Remember, as a young child, hiding under the bed covers to avoid being eaten by monsters that you were sure invaded your room every night as soon as the light went off?

Well, the fact is nighttime can be scary for young children. As infants, many children are rocked or fed until they fall asleep. They feel comforted and safe. But when it is time for them to sleep by themselves their imaginations and fears may lead to nightmares and bad dreams. Bedroom monsters seem to feature strongly in the minds of young children.

Over a third of all preschoolers will have a nightmare at least once every two weeks. It is most common in children aged between 3 and 5 years, usually occurring toward morning.

When a child wakes after a nightmare they may feel scared and upset. Therefore, it is good to know a little about how to deal with your child’s nightmares so neither of you worry too much about it.

The cause of nightmares is not always known, but they can occur because of unsettling events during the day or some disruption to your child’s normal sleeping routine. Scary stories or television shows, or loud, active play just before bedtime aren’t helpful.

When comforting your child after a nightmare, be supportive, hold them close, and confidently reassure them that nothing bad will happen. Explain to them that what happens in a dream cannot really hurt them. Remember though that your child’s dream will have seemed very real to them so it isn’t helpful to insist it was not real — rather, listen calmly to what your child tells you and do not look worried.

Of course, it might be tempting to follow your child’s lead and assure them that the monster they are declaring really was under the bed has been chased away by you. The problem here is that if you pretend the monster is real your child may worry that it will come back as soon as you leave the room!

Getting your child back to sleep after a nightmare involves encouraging them to calm down. Show them how taking some deep breaths and letting their body go floppy like a rag doll will help relax them. If you leave a night light on your child can quickly work out that they are safe in bed in their own room if they awake from another nightmare.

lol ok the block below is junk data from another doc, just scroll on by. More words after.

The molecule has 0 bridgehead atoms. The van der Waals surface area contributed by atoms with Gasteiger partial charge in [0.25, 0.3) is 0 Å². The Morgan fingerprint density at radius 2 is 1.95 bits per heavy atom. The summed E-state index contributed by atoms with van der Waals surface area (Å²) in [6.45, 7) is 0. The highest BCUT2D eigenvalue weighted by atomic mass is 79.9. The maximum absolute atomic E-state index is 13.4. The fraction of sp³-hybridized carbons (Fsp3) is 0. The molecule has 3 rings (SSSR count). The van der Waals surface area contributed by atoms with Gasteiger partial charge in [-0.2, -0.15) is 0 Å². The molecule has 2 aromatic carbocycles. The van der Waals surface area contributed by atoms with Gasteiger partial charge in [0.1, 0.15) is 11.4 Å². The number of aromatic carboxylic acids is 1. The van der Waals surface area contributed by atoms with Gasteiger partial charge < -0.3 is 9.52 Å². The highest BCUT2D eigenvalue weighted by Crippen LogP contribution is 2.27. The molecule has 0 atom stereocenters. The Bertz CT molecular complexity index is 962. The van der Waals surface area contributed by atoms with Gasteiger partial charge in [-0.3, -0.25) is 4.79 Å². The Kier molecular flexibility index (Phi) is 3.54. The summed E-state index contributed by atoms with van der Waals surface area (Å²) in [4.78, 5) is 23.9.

A far less common occurrence than childhood nightmares is what is know as ‘night terrors.’ Usually found in older toddlers and preschoolers, night terrors may occur after a child has suffered a high fever or after a particularly busy or stressful day. They usually happen during the first few hours after falling asleep and can be quite distressing for parents, rather than the child.

Night terrors cause children to act as if they are suffering a terrifying nightmare, and may last up to 20 minutes. The child may speak or call out, their eyes may be open with a glassy stare, and they may struggle or push away anyone trying to hold them. Despite these often alarming behaviors, the child is not in fact suffering any distress, nor are they dreaming. Children don’t even remember night terrors when they wake in the morning.

If you do find your child experiencing night terrors there is not much you can do until it is over. Wait with your child for the night terrors to end, making sure they are not in any position to injure themselves. If your child has more than one episode of night terrors in a 4-month period, seek professional help.


If your child has the same nightmare over and over it is important to talk with them during the daytime to see if anything is worrying them. Recurring nightmares can be a sign of distress or emotional upset. If you find your child is having a problem that you cannot work through, seek professional help.

Dr. Matthew Sanders is a clinical psychologist at the University of Queensland in Australia and founder of the Triple P - Positive Parenting Program.